The existing answers point out Pearson's chi-squared test. Though this is usually a fine solution, it does rely on an approximation. Pearson derived that the chi-squared statistic approximately follows a chi-squared distribution, which he used to calculate p values. He did this derivation by assuming that the multinomial random vector is actually multivariate normal. So this works well when all the counts are pretty high, but not necessarily when they are low.
I want to point out four alternatives that do not rely on this approximation.
One is an exact multinomial test, with the p value calculated by enumeration. I mean, you calculate a badness-of-fit statistic from your data, either the chi-squared statistic or the likelihood ratio statistic. Then, you actually go through every possible multinomial random vector, check whether the test statistic for that vector exceeds the observed one, and add up the probabilities. The total probability of equaling or exceeding the observed value is your p-value. This method is implemented in the R package XNomial, as xmulti().
2. Monte Carlo simulation
Choose a measure of badness-of-fit to use as a test statistic. Again, probably either chi-squared or likelihood ratio statistic. Simulate samples from your theoretical distribution, and count what fraction of the time the statistic equals or exceeds the observed one. That fraction is your p-value. This method is also implemented in XNomial, as xmonte(). It's also really easy to code yourself, using rmultinom in R or the equivalent in another language.
3. Plug the highest observed value into the multinomial "CDF"
This only really works for a special case, where the null distribution is kind of "even", and you're testing whether the data is more "uneven" than it should be. For example, the astronomer Rudolph Wolf did an experiment where he rolled two dice 20,000 times. One die came up on side 6 most often--3932 times. The other came up on side 2 most often--3631 times. Just this information is sufficient to reject the null hypothesis that the dice are fair. Your test statistic is the number of observations of the most frequently observed side. Focusing on the second die, the probability that this number is less than observed is this, which looks kind of like a CDF:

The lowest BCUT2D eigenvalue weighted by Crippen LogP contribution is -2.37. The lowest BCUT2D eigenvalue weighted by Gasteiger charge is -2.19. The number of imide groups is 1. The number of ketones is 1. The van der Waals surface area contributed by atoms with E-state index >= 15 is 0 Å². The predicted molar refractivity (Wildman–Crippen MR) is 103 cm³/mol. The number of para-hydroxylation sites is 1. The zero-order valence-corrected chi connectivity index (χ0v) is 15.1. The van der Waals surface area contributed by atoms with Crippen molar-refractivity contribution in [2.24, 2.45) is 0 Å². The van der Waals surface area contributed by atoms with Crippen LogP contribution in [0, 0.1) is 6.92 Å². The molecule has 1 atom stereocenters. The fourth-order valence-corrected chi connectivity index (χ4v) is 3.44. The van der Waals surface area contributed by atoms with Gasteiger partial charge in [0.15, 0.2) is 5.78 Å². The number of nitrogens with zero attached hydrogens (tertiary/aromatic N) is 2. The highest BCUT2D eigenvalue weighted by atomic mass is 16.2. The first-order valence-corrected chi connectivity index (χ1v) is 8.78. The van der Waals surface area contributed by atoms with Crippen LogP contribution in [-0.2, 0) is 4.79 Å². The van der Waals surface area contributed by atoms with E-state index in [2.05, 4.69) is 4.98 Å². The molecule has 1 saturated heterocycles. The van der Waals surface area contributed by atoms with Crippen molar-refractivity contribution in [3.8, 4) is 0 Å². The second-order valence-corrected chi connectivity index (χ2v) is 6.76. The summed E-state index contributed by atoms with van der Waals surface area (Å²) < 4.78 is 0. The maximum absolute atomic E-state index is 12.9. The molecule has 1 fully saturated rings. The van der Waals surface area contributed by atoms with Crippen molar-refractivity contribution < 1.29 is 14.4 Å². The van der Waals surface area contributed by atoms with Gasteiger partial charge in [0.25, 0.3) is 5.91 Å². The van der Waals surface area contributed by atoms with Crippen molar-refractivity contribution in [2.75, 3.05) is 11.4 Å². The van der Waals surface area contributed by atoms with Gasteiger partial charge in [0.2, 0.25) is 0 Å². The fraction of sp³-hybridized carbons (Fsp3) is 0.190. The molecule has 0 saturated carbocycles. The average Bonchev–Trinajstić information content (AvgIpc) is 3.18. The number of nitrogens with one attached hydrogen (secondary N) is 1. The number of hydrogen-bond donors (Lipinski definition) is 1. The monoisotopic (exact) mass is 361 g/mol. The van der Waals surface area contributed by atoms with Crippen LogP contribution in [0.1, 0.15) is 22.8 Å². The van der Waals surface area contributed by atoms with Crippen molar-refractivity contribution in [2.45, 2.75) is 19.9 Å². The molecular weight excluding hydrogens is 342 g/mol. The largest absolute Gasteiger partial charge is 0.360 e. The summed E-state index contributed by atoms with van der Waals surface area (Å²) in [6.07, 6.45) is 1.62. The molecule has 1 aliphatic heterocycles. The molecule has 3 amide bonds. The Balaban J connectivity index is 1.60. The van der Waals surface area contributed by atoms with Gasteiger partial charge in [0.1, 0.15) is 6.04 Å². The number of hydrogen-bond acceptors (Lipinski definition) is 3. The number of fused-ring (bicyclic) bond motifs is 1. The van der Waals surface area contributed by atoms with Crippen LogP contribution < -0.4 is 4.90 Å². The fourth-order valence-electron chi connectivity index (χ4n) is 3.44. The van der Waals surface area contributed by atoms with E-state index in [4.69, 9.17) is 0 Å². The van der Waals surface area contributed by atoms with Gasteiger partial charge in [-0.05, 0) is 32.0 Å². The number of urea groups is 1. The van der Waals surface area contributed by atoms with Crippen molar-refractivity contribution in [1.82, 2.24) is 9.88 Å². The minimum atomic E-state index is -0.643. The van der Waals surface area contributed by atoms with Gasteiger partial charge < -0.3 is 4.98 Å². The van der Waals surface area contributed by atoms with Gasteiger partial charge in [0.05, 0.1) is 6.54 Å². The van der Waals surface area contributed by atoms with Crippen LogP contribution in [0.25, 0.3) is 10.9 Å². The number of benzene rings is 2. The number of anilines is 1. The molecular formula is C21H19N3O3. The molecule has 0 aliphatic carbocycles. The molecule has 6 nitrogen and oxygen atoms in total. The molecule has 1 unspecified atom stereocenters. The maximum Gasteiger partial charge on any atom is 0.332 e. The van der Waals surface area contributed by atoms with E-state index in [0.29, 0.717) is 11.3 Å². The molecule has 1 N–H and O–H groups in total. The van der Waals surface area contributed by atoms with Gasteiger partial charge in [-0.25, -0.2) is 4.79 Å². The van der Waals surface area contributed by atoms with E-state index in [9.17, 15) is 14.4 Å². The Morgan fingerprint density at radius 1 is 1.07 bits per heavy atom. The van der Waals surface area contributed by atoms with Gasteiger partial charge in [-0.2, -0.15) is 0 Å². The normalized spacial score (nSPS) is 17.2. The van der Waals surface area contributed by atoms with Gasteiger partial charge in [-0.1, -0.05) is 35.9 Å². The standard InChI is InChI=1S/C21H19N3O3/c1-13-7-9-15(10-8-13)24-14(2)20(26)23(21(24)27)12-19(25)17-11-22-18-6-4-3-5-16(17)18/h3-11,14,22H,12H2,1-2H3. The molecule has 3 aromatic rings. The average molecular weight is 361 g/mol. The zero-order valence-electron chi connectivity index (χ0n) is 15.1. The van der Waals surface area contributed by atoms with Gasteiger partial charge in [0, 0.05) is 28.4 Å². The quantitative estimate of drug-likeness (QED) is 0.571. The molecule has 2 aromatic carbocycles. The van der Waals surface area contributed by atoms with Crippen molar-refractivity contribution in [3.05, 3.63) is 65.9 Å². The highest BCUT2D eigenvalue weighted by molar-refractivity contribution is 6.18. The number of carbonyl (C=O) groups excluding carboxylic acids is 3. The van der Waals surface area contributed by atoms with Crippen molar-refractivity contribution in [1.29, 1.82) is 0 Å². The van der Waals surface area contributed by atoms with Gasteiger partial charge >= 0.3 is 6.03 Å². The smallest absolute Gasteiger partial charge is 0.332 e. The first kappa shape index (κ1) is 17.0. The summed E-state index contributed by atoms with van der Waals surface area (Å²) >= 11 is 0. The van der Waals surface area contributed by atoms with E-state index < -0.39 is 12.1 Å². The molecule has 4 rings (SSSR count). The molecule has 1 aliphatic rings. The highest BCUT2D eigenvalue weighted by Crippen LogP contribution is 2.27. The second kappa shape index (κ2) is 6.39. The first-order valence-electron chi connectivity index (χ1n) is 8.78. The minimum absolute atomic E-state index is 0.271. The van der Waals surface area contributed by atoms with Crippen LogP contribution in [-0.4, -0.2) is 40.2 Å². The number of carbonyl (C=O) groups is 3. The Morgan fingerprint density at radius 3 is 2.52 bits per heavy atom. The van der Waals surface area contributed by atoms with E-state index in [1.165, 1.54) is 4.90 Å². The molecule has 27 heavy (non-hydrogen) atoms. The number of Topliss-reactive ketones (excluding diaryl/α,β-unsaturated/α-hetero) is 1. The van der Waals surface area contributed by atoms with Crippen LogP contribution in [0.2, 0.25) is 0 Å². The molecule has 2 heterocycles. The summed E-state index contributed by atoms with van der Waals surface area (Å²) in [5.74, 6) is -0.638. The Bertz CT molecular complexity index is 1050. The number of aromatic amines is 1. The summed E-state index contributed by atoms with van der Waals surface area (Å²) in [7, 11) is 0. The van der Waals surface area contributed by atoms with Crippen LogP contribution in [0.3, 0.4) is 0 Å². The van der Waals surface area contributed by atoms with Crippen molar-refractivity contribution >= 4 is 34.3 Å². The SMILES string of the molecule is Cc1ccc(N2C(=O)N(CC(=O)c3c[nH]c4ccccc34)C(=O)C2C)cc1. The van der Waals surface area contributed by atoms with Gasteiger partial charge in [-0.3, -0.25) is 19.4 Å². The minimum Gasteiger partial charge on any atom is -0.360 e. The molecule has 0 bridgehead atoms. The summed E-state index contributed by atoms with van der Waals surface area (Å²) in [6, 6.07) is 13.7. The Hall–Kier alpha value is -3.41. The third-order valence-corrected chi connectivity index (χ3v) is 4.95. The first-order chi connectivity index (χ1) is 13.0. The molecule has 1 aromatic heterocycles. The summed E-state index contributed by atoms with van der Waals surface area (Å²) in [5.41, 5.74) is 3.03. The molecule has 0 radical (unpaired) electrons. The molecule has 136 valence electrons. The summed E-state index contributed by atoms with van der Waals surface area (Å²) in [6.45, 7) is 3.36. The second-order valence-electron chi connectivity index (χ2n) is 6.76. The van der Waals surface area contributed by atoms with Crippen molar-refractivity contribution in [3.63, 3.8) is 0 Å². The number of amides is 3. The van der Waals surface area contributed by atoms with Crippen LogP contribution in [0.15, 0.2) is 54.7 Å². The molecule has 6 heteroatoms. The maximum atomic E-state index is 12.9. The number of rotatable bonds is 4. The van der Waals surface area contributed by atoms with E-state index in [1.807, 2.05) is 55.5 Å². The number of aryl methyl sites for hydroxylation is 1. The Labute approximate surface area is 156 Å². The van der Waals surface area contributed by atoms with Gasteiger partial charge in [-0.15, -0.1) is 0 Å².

$$P(X_1 \le 3630, X_2 \le 3630, X_3 \le 3630, X_4 \le 3630, X_5 \le 3630, X_6 \le 3630)$$
The probability that all sides were observed 3630 times or fewer, see? $X_i$ here means the number of times $i$ was observed. So this is the probability that the maximum of the $X$'s is 3630 or less. So, our p value--the probability that the maximum is 3631 or more--is one minus this probability.
This probability can be calculated in R using my package pmultinom. In fact it's the example code in the documentation for the "pmultinom" function. There's also another package called pmultinom. Theoretically, the other package is using an approximation whereas mine is an exact calculation, but I haven't gotten a chance to compare and see if the difference is large enough to matter.
So, this is a special case, and it can also be less powerful since you're only using the information from one possible outcome, but sometimes it's enough.
4. Approximate likelihood ratio test
And I guess there's a fourth possibility, which is to use a likelihood ratio test assuming 2 * log(likelihood ratio) has a chi-squared distribution. (where likelihood ratio is probability of the data given that the true probabilities are the observed frequencies, divided by the probability of the data given your hypothesized ones. This is upside-down relative to the definition on Wikipedia, but it makes more sense to me in this context, since it's high when the fit is bad, just like the chi-squared statistic.) This is also approximate, but maybe it works in different situations. Surprisingly I can't find an R function which does this. It should be very easy to code yourself. I'm not totally sure how many degrees of freedom to use for the chi-squared distribution though.